Role of the Chaplain -- Posted by hazzanmenes
Chaplaincy and Spiritual Care
The Chaplain is responsible for spiritual care at Louis Brier Home and Hospital and Weinberg Residence. In addition to being a chaplain, Rob Menes is also an ordained cantor (Hazzan) in the Conservative movement. As such he has a dual role here. Spiritual Care is the attention to the non-physical needs of the resident, including the need to make meaning and purpose, address emotional distress, and connect to the transcendent through faith and prayer. The chaplain's role is non-denominational, working with each resident within their faith tradition to improve their quality of life. Often, this means facilitating prayer and rituals in their religion, but it also means identifying avenues of spiritual engagement which enliven and give meaning to one's life outside of religion. By using specific skills for listening, assessing, and exploring with each individual, the chaplain enables each individual to journey, on their own terms, without judgment, to resolve distress or find a path to joy. This often requires a discussion about the end of life and the identification of what one values. However, sometimes it simply requires the presence of the chaplain, to make a connection with the resident, to be an advocate and a person they can trust. At other times, it requires the ability of the chaplain to reduce anxiety, provide words of inspiration, or sing music which can touch the soul.
The chaplain cares for staff, and families as well as residents. Support includes direct conversations and group conferences. Through the pandemic, this meant the use of Zoom. The chaplain facilitates end of life arrangements when needed, and links residents with appropriate local clergy within their faith tradition. As the chair of the End of Life Team, co-chair of the Ethics Committee and facilitator for the Ritual Committee, the chaplain leads the effort to appropriately recognize the spiritual aspects of care. The chaplain works as part of the care team to ensure complete person-centred care, respecting religious and traditional practices and family relationships.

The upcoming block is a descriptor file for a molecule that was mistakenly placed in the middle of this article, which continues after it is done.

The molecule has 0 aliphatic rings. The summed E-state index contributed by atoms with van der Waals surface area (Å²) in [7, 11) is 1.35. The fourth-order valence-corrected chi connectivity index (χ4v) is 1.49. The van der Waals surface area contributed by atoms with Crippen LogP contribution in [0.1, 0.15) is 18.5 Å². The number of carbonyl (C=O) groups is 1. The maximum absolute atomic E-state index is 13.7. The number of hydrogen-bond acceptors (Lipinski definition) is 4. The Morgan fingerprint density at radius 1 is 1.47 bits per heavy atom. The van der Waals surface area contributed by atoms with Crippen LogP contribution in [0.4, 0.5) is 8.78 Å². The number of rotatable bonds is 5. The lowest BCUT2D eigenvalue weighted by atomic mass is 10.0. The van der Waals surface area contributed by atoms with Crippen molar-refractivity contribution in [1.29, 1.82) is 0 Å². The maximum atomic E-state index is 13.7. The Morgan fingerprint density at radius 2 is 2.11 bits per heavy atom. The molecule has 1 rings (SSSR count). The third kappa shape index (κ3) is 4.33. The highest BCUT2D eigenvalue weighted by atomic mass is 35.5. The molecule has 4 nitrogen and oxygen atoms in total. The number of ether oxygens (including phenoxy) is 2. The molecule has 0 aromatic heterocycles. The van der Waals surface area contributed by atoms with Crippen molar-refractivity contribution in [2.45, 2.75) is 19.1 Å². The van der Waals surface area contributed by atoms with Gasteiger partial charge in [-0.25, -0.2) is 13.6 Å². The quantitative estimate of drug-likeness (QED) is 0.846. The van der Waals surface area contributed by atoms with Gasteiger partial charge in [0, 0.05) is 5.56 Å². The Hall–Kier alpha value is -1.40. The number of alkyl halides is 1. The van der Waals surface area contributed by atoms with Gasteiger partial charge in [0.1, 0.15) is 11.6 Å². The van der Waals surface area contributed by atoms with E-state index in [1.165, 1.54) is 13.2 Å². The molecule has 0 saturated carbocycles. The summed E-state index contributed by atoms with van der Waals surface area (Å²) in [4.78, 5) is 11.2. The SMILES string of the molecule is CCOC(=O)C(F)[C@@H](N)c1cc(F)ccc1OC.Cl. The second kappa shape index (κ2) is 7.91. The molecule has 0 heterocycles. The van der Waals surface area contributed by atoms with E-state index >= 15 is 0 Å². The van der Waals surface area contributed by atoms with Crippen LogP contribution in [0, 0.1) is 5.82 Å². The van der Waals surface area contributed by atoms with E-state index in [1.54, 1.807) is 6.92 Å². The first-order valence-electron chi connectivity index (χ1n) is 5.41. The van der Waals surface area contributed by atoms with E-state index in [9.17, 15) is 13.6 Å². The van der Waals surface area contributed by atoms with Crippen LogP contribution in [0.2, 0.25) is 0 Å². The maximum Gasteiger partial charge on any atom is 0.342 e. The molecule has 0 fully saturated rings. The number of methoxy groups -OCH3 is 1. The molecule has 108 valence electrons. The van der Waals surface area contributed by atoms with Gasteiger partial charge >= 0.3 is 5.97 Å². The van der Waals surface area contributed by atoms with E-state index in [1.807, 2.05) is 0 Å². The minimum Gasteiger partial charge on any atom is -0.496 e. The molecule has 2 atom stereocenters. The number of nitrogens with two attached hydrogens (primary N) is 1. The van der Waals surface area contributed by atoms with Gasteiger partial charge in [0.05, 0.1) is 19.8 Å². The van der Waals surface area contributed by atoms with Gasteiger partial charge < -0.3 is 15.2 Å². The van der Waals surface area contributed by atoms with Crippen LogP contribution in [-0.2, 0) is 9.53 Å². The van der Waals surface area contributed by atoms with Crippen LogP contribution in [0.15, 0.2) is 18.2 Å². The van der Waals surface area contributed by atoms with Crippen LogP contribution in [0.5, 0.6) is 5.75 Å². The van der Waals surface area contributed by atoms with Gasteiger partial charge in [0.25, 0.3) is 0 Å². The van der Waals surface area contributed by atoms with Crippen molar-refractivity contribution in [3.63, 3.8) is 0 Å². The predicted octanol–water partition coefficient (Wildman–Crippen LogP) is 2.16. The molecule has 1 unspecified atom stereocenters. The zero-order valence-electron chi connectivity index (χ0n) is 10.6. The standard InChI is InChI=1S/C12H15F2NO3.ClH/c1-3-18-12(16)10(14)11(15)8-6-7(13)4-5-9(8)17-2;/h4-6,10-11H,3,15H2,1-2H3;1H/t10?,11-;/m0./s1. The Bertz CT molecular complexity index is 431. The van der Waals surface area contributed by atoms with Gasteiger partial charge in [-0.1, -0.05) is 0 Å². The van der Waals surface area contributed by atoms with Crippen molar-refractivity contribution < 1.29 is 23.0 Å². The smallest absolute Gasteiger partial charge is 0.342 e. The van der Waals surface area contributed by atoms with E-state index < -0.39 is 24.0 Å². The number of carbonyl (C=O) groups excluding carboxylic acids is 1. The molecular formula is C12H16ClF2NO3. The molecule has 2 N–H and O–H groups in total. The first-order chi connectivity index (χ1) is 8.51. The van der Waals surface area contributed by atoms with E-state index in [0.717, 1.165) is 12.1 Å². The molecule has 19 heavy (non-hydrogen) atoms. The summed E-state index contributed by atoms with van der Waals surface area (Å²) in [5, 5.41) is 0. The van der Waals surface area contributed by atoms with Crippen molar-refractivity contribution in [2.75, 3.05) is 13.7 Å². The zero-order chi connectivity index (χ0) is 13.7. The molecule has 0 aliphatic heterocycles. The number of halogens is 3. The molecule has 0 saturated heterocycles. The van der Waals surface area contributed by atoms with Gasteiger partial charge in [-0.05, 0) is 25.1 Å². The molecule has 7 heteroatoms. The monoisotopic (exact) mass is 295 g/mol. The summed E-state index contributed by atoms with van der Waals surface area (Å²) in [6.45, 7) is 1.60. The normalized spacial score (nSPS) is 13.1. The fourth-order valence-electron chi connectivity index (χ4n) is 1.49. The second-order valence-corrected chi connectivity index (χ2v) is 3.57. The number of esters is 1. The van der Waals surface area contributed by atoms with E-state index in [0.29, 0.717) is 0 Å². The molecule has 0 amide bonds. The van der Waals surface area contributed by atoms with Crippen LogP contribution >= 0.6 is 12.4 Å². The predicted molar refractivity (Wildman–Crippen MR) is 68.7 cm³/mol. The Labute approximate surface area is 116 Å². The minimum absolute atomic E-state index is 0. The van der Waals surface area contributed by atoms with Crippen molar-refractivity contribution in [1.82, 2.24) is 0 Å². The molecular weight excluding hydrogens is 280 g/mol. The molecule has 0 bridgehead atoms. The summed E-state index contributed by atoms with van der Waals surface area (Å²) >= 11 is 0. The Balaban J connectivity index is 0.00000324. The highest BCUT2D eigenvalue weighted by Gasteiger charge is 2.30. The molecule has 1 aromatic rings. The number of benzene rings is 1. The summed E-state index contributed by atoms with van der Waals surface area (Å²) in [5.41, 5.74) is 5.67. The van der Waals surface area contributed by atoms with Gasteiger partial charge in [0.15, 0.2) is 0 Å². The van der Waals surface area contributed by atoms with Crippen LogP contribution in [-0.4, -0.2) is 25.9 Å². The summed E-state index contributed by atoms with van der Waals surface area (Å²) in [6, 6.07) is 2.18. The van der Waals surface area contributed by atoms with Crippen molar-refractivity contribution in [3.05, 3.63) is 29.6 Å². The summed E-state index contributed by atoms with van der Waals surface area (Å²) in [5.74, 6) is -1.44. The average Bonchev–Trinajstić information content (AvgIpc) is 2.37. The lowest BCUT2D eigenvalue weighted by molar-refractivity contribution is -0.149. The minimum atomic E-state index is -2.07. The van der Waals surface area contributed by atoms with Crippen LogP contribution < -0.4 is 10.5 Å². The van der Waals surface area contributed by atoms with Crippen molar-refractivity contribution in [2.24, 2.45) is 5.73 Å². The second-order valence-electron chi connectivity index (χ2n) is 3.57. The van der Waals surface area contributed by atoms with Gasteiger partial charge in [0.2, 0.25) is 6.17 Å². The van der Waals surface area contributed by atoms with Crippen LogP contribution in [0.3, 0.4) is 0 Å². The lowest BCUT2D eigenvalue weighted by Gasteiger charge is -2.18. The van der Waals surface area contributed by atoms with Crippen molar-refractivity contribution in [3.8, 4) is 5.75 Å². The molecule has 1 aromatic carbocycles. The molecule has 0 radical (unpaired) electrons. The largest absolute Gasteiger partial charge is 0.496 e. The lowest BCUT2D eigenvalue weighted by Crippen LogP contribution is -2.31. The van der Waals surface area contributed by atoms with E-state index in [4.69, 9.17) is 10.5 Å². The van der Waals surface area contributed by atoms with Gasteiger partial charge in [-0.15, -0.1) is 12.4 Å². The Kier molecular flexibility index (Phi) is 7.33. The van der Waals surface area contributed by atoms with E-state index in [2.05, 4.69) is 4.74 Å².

The chaplain has developed and implemented Interfaith Services to meet the broad needs of the non-Jewish residents. Additionally, he has delivered programs to address other ways ways to engage residents, such as meditation, spiritual music, and ethics discussions. He also visits residents in the hospital if they are there for an extended stay.
However, there is another part of the chaplain's functions which directly addresses the need for Jewish leadership on the Snider campus. As a cantor for over 20 years and previously an executive director and board member of various synagogues, the chaplain is well-versed in all aspects of Judaism, whether that be Orthodox, Conservative, or Reform. He provides daily information regarding the rituals and customs of Judaism and is the primary source of orientation for new staff. He leads Jewish services and Memorial services, and says prayers for Jewish residents as required (including viddui). On request, he has performed funerals and external memorial services. He develops and distributes written information regarding holidays and customs. While not the mara d'atra of the campus, he provides information for staff for kashrut, and the mitzvot as requested.